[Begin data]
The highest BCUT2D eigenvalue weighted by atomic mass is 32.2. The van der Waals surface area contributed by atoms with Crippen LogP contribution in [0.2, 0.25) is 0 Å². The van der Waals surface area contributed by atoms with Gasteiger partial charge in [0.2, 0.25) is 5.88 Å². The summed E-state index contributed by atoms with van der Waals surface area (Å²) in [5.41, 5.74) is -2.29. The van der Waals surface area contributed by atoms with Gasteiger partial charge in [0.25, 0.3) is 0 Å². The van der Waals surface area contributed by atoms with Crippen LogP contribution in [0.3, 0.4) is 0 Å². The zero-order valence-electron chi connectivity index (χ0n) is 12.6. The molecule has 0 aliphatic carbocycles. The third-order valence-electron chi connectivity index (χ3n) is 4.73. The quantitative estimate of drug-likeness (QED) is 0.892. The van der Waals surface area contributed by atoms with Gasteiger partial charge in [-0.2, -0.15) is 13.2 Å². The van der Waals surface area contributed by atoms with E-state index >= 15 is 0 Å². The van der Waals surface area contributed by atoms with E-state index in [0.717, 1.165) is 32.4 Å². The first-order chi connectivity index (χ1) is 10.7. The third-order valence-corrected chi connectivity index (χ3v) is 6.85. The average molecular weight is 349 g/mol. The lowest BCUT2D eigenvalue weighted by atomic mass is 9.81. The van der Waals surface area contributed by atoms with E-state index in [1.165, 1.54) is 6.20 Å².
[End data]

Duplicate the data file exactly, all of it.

The highest BCUT2D eigenvalue weighted by atomic mass is 32.2. The van der Waals surface area contributed by atoms with Crippen LogP contribution in [0.2, 0.25) is 0 Å². The van der Waals surface area contributed by atoms with Gasteiger partial charge in [0.2, 0.25) is 5.88 Å². The summed E-state index contributed by atoms with van der Waals surface area (Å²) in [5.41, 5.74) is -2.29. The van der Waals surface area contributed by atoms with Gasteiger partial charge in [0.25, 0.3) is 0 Å². The van der Waals surface area contributed by atoms with Crippen LogP contribution in [0.3, 0.4) is 0 Å². The zero-order valence-electron chi connectivity index (χ0n) is 12.6. The molecule has 0 aliphatic carbocycles. The third-order valence-electron chi connectivity index (χ3n) is 4.73. The quantitative estimate of drug-likeness (QED) is 0.892. The van der Waals surface area contributed by atoms with Gasteiger partial charge in [-0.2, -0.15) is 13.2 Å². The van der Waals surface area contributed by atoms with E-state index >= 15 is 0 Å². The van der Waals surface area contributed by atoms with E-state index in [0.717, 1.165) is 32.4 Å². The first-order chi connectivity index (χ1) is 10.7. The third-order valence-corrected chi connectivity index (χ3v) is 6.85. The average molecular weight is 349 g/mol. The lowest BCUT2D eigenvalue weighted by atomic mass is 9.81. The van der Waals surface area contributed by atoms with E-state index in [1.165, 1.54) is 6.20 Å².